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I have multiple questions and I am confused.

Few months back, I was installing a software locally ~/bin. Tools got installed successfully and running fine till date. In installation it automatically created var/www/ and added its folders in ~/bin.

Now, I am trying to learn some php development. I have installed apache from source, locally on ~/someFolder, installation is complete. I did sudo ~/someFoler/bin ./apachetl start; localhost on browser, and It works message received on browser.

I do not want to use sudo, and do all my learning experiments in /usr/local or /usr/var/www. Sorry, I do not understand well these directories.

From what all I have read and gone through, most users work in /usr/var or usr/local. However, while copying, removing or doing anything it requires sudo.

What is the work around for this?

How do I get Apache and PHP working locally without using too many sudo commands?

I read port 80 is required to start the server. Hence, sudo is necessary while starting the server.

Any help in these would be highly appreciated.

machine specification: Linux 3.11.0-15-generic x86_64

Ubuntu 13.10

Edited

If I install apache and php by sudo, would I have to move my web pages to /var/www location?

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    there are a bunch of things wrong with this post. first, try to use exact paths: I have no idea where var/www/ is because I don't know where your current directory is. is it in your home folder? the root? be specific. also, why don't you like sudo? I don't see anything wrong with using Ubuntu's Apache packages. why in the world are you building everything yourself?
    – strugee
    Commented Apr 14, 2014 at 1:22
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    "I have multiple questions and I am confused." : Yup, so are we :) Please break this post into separate questions. Take each of the questions here and post them as a separate question. This site works by giving specific answers that solve specific problems, it doesn't work well when there are multiple issues combined in a single post. And everything that @strugee said as well.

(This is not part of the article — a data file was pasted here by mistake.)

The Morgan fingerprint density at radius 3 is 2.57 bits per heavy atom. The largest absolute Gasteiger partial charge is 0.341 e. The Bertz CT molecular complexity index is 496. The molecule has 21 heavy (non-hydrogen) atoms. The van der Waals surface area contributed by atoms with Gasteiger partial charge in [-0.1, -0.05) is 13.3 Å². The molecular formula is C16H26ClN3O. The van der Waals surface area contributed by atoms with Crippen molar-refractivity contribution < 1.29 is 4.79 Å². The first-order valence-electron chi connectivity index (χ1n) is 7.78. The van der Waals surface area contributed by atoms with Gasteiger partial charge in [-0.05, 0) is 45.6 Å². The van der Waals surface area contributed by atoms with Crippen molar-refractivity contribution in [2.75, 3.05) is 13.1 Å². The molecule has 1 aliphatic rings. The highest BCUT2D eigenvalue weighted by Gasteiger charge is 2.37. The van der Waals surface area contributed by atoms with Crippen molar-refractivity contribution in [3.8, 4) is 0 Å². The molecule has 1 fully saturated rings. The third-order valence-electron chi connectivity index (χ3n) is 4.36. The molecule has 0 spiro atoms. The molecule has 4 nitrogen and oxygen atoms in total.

– terdon
    Commented Apr 14, 2014 at 1:31
  • sudo's builtin for a reason =)
    – evamvid
    Commented Apr 14, 2014 at 1:36
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    @evamvid sudo most certainly is not a builtin. It is a separate binary and is not even installed by default on most systems (including, believe it or not, Debian itself).
    – terdon
    Commented Apr 14, 2014 at 2:19
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    Could OP just use pkexec instead of sudo?
    – evamvid
    Commented Apr 14, 2014 at 2:30

1 Answer 1

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Built-in Webserver

If your goal is to learn PHP I highly recommend you use PHP's built in webserver, available on PHP version 5.4 and up.

cd ~/mywebsite
php -S localhost:8080

You now have a webserver, tied to the ~/mywebsite directory, and accessible in the browser at

http://localhost:8080

This all runs in user mode so you don't need to sudo anything.


VHost solution

Even if you use the Apache method of serving up files, you can create a directory like ~/mywebsite and then create a VirtualHost entry that points to that location. Then all the files there can be edited normally by your username. Note: the VirtualHost root cannot use tilde (~), it has to be absolute like /home/johndoe/mywebsite

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    One more tip: you can add a line to your /etc/hosts file to setup nicer domain names instead of "localhost". Add a line such as 127.0.0.1 widgets.local and then you can use http://widgets.local in the browser. Commented Apr 14, 2014 at 3:31
  • So, my apache installed locally can work same as sudo? I will need more help to understand this. Where do I create this VirtualHost entry ? Commented Apr 14, 2014 at 16:45
  • @terdon I completely understand, I have to be particular while asking the question, but Apache and php are a bundle. I do not quite understand what has to be present in /var? If I install php and apache with sudo would I continue to use sudo to move files? Do my files have to be present in /var/www? Commented Apr 14, 2014 at 16:50
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    You can add the <VirtualHost> block anywhere in the apache configuration file. If you installed it as a user, I'm not sure where it is, but you can try find . | grep conf to find it in your home directory. Commented Apr 15, 2014 at 3:54

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